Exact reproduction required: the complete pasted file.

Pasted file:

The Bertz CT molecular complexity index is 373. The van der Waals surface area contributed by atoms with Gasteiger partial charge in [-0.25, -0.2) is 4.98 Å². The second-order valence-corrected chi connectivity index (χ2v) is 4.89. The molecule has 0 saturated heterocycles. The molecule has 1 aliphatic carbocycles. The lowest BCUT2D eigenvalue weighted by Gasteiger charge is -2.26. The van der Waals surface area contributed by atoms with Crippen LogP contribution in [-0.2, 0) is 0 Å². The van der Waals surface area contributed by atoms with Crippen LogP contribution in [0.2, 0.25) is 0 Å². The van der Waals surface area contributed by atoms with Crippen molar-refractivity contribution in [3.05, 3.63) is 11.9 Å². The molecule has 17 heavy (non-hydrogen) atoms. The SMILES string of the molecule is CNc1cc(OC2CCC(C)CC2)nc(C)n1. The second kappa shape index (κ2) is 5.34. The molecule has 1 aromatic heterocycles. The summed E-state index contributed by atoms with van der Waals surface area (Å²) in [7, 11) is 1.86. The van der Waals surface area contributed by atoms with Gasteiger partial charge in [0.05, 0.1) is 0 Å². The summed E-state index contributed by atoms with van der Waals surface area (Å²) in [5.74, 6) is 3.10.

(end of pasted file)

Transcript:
The Bertz CT molecular complexity index is 373. The van der Waals surface area contributed by atoms with Gasteiger partial charge in [-0.25, -0.2) is 4.98 Å². The second-order valence-corrected chi connectivity index (χ2v) is 4.89. The molecule has 0 saturated heterocycles. The molecule has 1 aliphatic carbocycles. The lowest BCUT2D eigenvalue weighted by Gasteiger charge is -2.26. The van der Waals surface area contributed by atoms with Crippen LogP contribution in [-0.2, 0) is 0 Å². The van der Waals surface area contributed by atoms with Crippen LogP contribution in [0.2, 0.25) is 0 Å². The van der Waals surface area contributed by atoms with Crippen molar-refractivity contribution in [3.05, 3.63) is 11.9 Å². The molecule has 17 heavy (non-hydrogen) atoms. The SMILES string of the molecule is CNc1cc(OC2CCC(C)CC2)nc(C)n1. The second kappa shape index (κ2) is 5.34. The molecule has 1 aromatic heterocycles. The summed E-state index contributed by atoms with van der Waals surface area (Å²) in [7, 11) is 1.86. The van der Waals surface area contributed by atoms with Gasteiger partial charge in [0.05, 0.1) is 0 Å². The summed E-state index contributed by atoms with van der Waals surface area (Å²) in [5.74, 6) is 3.10.